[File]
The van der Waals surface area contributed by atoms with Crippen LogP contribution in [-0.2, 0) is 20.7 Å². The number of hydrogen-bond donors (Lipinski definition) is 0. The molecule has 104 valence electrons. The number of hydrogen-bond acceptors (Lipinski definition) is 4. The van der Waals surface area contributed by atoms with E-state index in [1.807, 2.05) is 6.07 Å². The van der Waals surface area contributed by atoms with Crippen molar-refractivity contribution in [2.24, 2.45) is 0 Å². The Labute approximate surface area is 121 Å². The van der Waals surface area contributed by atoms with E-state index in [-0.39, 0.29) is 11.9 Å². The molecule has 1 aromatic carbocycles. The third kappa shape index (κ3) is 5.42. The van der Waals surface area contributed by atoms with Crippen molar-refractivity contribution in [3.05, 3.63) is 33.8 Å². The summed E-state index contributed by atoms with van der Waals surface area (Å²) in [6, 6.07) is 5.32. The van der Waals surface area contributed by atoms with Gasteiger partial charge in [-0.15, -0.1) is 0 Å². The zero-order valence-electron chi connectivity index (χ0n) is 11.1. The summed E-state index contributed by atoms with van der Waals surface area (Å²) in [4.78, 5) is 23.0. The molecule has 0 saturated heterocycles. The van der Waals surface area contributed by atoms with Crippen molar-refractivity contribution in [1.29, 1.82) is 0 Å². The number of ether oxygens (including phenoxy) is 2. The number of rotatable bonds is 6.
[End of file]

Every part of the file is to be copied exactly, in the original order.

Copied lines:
The van der Waals surface area contributed by atoms with Crippen LogP contribution in [-0.2, 0) is 20.7 Å². The number of hydrogen-bond donors (Lipinski definition) is 0. The molecule has 104 valence electrons. The number of hydrogen-bond acceptors (Lipinski definition) is 4. The van der Waals surface area contributed by atoms with E-state index in [1.807, 2.05) is 6.07 Å². The van der Waals surface area contributed by atoms with Crippen molar-refractivity contribution in [2.24, 2.45) is 0 Å². The Labute approximate surface area is 121 Å². The van der Waals surface area contributed by atoms with E-state index in [-0.39, 0.29) is 11.9 Å². The molecule has 1 aromatic carbocycles. The third kappa shape index (κ3) is 5.42. The van der Waals surface area contributed by atoms with Crippen molar-refractivity contribution in [3.05, 3.63) is 33.8 Å². The summed E-state index contributed by atoms with van der Waals surface area (Å²) in [6, 6.07) is 5.32. The van der Waals surface area contributed by atoms with Gasteiger partial charge in [-0.15, -0.1) is 0 Å². The zero-order valence-electron chi connectivity index (χ0n) is 11.1. The summed E-state index contributed by atoms with van der Waals surface area (Å²) in [4.78, 5) is 23.0. The molecule has 0 saturated heterocycles. The van der Waals surface area contributed by atoms with Crippen molar-refractivity contribution in [1.29, 1.82) is 0 Å². The number of ether oxygens (including phenoxy) is 2. The number of rotatable bonds is 6.